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County’s hiring practices questioned

By John Miller, 03/9/22 4:32 PM

PRESCOTT – The county’s hiring practices were brought up at the March meeting of the Nevada County Quorum Court Tuesday night.

Justice of the Peace Willie Wilson questioned how courthouse employees are hired, asking what the hiring practices are, if there are any, are the jobs advertised and applicants interviewed. Wilson said he’s concerned about the number of minorities working in the courthouse, pointing out those hired need to be qualified and quotas shouldn’t be required. He said JP Herbert Coleman had sent someone to the courthouse for a job that was open, but by the time the person arrived the position had been filled. No specifics were given as to the office or job involved.

Nevada County Clerk Julie Oliver said most people don’t want to work for $11 an hour, though it’s a great job.

Wilson continued saying the county should advertise jobs available and interview the applicants.

Nevada County Judge Mark Glass said the elected officials do their own thing for hiring.

Coleman suggested the county have an overall hiring policy as it would help stamp out nepotism.

Bob Cummings asked if there were hiring policies in place the county isn’t following, getting no answer.

From there, Wilson asked if some of the American Rescue Plan Act (ARPA) money the county will be receiving from the federal government could be spent on “soft” organizations such as the Junior Auxiliary, suggesting each JP select an organization in their district or they’re affiliated with and the county donating $1,000.

Glass said he had no problem with this if it meets the federal criteria.

The topic of ARPA funds came about when Glass pointed out the county still has some of the money from the first round left, adding the county will get $801,000 later this year, in June or July. With new guidelines taking effect in April, he said, he’d like to use these funds to repair chip and seal roads in the county. These roads, he told the court, have a good base and once they’re repaired with a new chip and seal, should be good roads lasting for years. He added the caveat “if the county can afford it”.

The roads would be covered by oil and chip. Glass’s idea is for the county to buy the oil and chip and hire an outside firm to do the work as the county’s equipment is worn out. Glass has talked to a company about this, asking for a per-mile cost estimate. “With this money, it’s the only way the county can get these roads back,” he said. Some of the roads in question are: NC4, NC7, Wildcat Road and Shady Grove Road. Glass pointed out there will be roads all over the county being repaired and no single area will be the primary focus of repairs. The court agreed he should look into the cost of this project.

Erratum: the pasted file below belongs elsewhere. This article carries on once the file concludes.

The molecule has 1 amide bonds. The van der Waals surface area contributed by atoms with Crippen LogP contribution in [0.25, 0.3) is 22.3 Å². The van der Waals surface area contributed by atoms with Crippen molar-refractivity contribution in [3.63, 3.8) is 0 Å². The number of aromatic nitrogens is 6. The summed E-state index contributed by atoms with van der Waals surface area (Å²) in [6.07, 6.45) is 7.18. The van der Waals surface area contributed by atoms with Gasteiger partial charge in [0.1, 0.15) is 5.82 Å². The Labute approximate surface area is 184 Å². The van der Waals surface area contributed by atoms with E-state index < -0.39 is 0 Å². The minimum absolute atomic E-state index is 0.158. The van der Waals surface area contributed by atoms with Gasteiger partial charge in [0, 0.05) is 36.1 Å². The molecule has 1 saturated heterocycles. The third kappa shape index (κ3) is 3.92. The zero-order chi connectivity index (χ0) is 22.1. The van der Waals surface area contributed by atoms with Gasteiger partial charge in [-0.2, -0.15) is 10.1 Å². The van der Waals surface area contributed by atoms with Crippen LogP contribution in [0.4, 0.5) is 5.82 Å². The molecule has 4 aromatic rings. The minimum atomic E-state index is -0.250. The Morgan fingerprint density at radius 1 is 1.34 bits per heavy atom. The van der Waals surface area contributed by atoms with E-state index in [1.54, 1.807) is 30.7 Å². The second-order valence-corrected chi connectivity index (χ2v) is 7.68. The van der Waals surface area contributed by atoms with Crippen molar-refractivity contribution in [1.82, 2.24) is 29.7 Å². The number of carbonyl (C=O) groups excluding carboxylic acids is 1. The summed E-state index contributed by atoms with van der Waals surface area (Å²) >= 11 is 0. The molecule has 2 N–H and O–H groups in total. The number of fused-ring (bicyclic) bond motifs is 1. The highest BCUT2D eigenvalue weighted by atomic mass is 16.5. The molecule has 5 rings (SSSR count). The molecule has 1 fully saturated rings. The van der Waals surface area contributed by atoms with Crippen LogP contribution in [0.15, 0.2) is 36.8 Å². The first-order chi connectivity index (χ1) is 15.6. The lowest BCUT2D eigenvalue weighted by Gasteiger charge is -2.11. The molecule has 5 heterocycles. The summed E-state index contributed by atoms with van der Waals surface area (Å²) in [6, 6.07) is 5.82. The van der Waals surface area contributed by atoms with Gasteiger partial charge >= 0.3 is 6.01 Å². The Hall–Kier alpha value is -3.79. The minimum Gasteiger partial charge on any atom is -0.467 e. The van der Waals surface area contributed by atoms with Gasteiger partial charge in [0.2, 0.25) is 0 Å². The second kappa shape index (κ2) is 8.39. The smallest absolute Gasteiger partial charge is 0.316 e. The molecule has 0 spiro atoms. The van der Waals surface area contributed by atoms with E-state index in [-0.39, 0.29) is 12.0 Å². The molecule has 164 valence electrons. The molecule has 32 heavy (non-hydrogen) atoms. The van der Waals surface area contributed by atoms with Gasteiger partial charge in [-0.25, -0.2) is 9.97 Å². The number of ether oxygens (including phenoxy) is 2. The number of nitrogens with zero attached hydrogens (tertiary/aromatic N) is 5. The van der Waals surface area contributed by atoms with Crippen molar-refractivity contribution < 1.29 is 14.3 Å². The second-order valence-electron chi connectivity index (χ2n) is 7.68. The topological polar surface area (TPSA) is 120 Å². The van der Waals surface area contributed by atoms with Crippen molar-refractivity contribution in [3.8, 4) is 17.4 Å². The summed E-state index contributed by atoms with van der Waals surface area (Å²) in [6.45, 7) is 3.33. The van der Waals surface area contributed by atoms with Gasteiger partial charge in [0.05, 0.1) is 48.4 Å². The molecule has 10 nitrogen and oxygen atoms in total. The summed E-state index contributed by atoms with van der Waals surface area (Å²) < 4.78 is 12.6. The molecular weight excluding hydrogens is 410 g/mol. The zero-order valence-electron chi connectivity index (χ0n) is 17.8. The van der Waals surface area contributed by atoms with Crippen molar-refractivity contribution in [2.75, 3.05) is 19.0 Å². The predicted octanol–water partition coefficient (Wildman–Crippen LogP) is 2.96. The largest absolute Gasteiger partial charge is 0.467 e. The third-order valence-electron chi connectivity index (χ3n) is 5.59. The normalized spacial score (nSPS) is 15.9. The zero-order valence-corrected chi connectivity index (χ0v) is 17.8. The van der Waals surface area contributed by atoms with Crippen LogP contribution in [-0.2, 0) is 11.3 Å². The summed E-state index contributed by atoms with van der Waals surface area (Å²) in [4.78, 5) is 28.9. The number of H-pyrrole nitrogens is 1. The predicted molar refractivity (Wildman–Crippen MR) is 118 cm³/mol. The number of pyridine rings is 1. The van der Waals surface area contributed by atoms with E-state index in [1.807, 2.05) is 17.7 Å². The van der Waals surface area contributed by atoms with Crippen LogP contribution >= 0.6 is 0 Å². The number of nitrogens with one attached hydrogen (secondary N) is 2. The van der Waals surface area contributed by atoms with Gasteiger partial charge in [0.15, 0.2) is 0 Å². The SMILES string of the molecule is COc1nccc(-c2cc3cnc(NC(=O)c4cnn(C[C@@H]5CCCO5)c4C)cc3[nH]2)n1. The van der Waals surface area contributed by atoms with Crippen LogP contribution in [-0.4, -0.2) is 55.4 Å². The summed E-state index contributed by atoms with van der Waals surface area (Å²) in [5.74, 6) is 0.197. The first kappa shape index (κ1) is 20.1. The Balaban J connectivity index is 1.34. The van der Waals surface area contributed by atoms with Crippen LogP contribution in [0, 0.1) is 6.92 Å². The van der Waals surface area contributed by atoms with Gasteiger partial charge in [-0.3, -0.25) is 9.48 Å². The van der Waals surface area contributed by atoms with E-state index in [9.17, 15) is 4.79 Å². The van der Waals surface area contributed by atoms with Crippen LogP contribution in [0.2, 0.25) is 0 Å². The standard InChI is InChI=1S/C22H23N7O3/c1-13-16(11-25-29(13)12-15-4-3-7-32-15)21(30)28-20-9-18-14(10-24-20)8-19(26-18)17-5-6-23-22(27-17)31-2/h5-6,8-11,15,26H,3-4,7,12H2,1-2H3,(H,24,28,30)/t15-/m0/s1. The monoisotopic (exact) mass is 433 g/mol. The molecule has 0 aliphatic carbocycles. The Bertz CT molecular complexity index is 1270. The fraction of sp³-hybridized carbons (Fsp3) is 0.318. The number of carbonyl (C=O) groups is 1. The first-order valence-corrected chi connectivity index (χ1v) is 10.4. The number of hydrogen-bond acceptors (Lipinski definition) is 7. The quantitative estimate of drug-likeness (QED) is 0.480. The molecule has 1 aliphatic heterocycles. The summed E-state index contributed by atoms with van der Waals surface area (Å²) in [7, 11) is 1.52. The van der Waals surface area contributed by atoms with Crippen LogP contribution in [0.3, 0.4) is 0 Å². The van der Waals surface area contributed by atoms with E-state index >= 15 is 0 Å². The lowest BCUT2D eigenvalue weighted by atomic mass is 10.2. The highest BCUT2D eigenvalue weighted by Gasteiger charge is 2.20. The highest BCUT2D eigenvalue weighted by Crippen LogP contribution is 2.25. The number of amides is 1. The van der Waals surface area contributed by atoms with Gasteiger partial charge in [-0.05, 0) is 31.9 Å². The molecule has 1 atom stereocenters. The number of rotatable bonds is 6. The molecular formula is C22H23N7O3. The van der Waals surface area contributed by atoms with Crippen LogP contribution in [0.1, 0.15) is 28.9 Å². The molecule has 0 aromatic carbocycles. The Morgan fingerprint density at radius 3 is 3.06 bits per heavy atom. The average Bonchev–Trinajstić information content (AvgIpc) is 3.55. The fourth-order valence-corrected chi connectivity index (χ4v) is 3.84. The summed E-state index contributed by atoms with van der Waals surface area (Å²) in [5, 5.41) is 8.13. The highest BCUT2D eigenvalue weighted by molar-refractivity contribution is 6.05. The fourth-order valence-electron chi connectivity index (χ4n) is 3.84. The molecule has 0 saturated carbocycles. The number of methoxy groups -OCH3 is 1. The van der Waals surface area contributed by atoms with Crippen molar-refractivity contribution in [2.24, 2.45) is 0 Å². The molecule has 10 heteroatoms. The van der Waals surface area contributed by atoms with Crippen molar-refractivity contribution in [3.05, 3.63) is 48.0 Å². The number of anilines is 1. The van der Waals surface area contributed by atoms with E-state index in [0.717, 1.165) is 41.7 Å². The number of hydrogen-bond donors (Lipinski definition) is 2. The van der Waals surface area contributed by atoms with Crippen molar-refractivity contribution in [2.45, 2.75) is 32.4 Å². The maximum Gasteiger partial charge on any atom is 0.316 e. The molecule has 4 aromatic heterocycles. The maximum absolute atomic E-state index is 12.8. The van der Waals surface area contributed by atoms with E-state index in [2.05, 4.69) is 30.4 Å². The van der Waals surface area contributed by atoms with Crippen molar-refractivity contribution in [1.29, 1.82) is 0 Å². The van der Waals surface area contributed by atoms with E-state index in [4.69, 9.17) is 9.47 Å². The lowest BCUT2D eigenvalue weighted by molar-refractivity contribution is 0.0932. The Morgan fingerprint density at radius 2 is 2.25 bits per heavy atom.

In other business, Cummings questioned the Nevada County Sheriff’s Office fund, as it’s $14,865 in the red. He asked what this was and why it was so far in the hold.

Oliver said this is the commissary fund and has money coming in and going out. This fund allows inmates to purchase items such as cigarettes, candy and soft drinks. There are times, she continued, it’s in the red, but it doesn’t stay this way as the jail brings the funds to the courthouse to bring the account back into balance. Overall, she said, this fund does make money.

JP Pat Grimes said she talks to Sheriff Danny Martin on a regular basis and the jail is having a problem with food costs and doesn’t know what to do. She suggested looking into trying to get federal commodities or finding out how the local food pantries are supplied.

Oliver said the county uses Tankersley to purchase food for the jail from, adding Pep Glenn used to get the best prices. She told the court it’s no known if who ever is buying food for the jail is doing this.

Grimes changed topics and lauded those who helped the Nevada County Extension Service with last month’s agriculture contest where 700 students from across the state came to Prescott to compete. She said those who worked the contest needed a “shout out” adding if the extension service keeps doing this it will also help the Nevada County Master Gardeners.

Cummings pointed out the leftover food was taken to the jail for the inmates and nothing went to waste.

On the topic of the Nubbin Hill Road, Glass told the court he’s talked to the contractor who has moved his equipment to the site. However, the contractor is waiting until he’s sure he can get the materials before starting construction so the job isn’t interrupted and delayed.

The court also approved a resolution for fair housing concerning a Southwest Arkansas Planning and Development District grant for the Oak Grove Community Center, along with an ordinance for an ARP grant for the Nevada County Library of $5,000. Oliver said the county got this grant for the library last year and only spent half the funds for new computers and part-time help.

As the meeting wound down, JP Chris Fore reminded the court there will be a political rally in Laneburg at the old fire station on April 23. There will be a hamburger supper and cake auction, with local and area politicians invited to attend and speak.

Grimes said the court needs to work to improve the City of Prescott and the county as both are getting smaller. She said Arkadelphia is getting a new Hostess Twinkies plant that will employee more than 100 people. She suggested the court do what it can to try and attract business and industry to Prescott and Nevada County.

Cummings suggested when county offices change copiers, the new ones should also be scanners as nobody uses faxes any more, adding fax lines are expensive. The county, he said, needs to be able to scan and email documents, which would make things more efficient.

Oliver said there are scanners in all county offices.